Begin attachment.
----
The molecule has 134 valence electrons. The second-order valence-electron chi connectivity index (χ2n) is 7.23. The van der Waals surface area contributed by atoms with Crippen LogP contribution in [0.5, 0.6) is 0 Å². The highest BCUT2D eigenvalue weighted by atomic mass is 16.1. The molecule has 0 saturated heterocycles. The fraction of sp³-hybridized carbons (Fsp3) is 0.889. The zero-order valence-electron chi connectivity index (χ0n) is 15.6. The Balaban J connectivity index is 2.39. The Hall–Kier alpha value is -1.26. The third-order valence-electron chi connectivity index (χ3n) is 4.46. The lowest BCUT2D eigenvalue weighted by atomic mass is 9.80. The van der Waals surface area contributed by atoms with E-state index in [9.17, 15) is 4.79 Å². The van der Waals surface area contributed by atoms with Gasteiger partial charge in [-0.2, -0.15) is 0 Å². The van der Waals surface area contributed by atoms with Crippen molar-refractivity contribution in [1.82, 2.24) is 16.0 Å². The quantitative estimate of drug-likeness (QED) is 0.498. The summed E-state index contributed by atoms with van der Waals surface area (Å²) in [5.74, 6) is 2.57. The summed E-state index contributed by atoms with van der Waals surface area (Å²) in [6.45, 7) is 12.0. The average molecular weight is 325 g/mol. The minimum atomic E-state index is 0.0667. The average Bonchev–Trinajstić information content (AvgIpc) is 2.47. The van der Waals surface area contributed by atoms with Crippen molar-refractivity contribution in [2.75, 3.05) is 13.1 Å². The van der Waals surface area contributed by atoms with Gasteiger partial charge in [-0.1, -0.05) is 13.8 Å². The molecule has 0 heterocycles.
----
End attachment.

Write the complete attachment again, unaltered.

The molecule has 134 valence electrons. The second-order valence-electron chi connectivity index (χ2n) is 7.23. The van der Waals surface area contributed by atoms with Crippen LogP contribution in [0.5, 0.6) is 0 Å². The highest BCUT2D eigenvalue weighted by atomic mass is 16.1. The molecule has 0 saturated heterocycles. The fraction of sp³-hybridized carbons (Fsp3) is 0.889. The zero-order valence-electron chi connectivity index (χ0n) is 15.6. The Balaban J connectivity index is 2.39. The Hall–Kier alpha value is -1.26. The third-order valence-electron chi connectivity index (χ3n) is 4.46. The lowest BCUT2D eigenvalue weighted by atomic mass is 9.80. The van der Waals surface area contributed by atoms with E-state index in [9.17, 15) is 4.79 Å². The van der Waals surface area contributed by atoms with Gasteiger partial charge in [-0.2, -0.15) is 0 Å². The van der Waals surface area contributed by atoms with Crippen molar-refractivity contribution in [1.82, 2.24) is 16.0 Å². The quantitative estimate of drug-likeness (QED) is 0.498. The summed E-state index contributed by atoms with van der Waals surface area (Å²) in [5.74, 6) is 2.57. The summed E-state index contributed by atoms with van der Waals surface area (Å²) in [6.45, 7) is 12.0. The average molecular weight is 325 g/mol. The minimum atomic E-state index is 0.0667. The average Bonchev–Trinajstić information content (AvgIpc) is 2.47. The van der Waals surface area contributed by atoms with Crippen molar-refractivity contribution in [2.75, 3.05) is 13.1 Å². The van der Waals surface area contributed by atoms with Gasteiger partial charge in [-0.1, -0.05) is 13.8 Å². The molecule has 0 heterocycles.